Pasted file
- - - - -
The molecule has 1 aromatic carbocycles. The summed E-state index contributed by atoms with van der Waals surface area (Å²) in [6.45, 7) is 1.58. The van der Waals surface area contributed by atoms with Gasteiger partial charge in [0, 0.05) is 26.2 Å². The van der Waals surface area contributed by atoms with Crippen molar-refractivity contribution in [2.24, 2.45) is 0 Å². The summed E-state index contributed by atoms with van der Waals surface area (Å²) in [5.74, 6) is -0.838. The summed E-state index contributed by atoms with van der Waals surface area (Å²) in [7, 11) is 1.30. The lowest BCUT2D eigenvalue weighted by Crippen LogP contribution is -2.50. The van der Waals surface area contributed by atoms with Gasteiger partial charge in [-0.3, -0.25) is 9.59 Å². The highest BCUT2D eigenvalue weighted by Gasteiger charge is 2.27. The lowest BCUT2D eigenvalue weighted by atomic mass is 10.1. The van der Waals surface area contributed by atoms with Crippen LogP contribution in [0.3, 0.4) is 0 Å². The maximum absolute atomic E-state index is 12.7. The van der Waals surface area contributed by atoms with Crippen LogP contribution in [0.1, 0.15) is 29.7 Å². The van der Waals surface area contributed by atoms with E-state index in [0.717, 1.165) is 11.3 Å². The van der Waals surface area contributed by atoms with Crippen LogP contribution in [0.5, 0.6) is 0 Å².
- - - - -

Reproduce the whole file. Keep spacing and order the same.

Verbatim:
The molecule has 1 aromatic carbocycles. The summed E-state index contributed by atoms with van der Waals surface area (Å²) in [6.45, 7) is 1.58. The van der Waals surface area contributed by atoms with Gasteiger partial charge in [0, 0.05) is 26.2 Å². The van der Waals surface area contributed by atoms with Crippen molar-refractivity contribution in [2.24, 2.45) is 0 Å². The summed E-state index contributed by atoms with van der Waals surface area (Å²) in [5.74, 6) is -0.838. The summed E-state index contributed by atoms with van der Waals surface area (Å²) in [7, 11) is 1.30. The lowest BCUT2D eigenvalue weighted by Crippen LogP contribution is -2.50. The van der Waals surface area contributed by atoms with Gasteiger partial charge in [-0.3, -0.25) is 9.59 Å². The highest BCUT2D eigenvalue weighted by Gasteiger charge is 2.27. The lowest BCUT2D eigenvalue weighted by atomic mass is 10.1. The van der Waals surface area contributed by atoms with Crippen LogP contribution in [0.3, 0.4) is 0 Å². The maximum absolute atomic E-state index is 12.7. The van der Waals surface area contributed by atoms with Crippen LogP contribution in [0.1, 0.15) is 29.7 Å². The van der Waals surface area contributed by atoms with E-state index in [0.717, 1.165) is 11.3 Å². The van der Waals surface area contributed by atoms with Crippen LogP contribution in [0.5, 0.6) is 0 Å².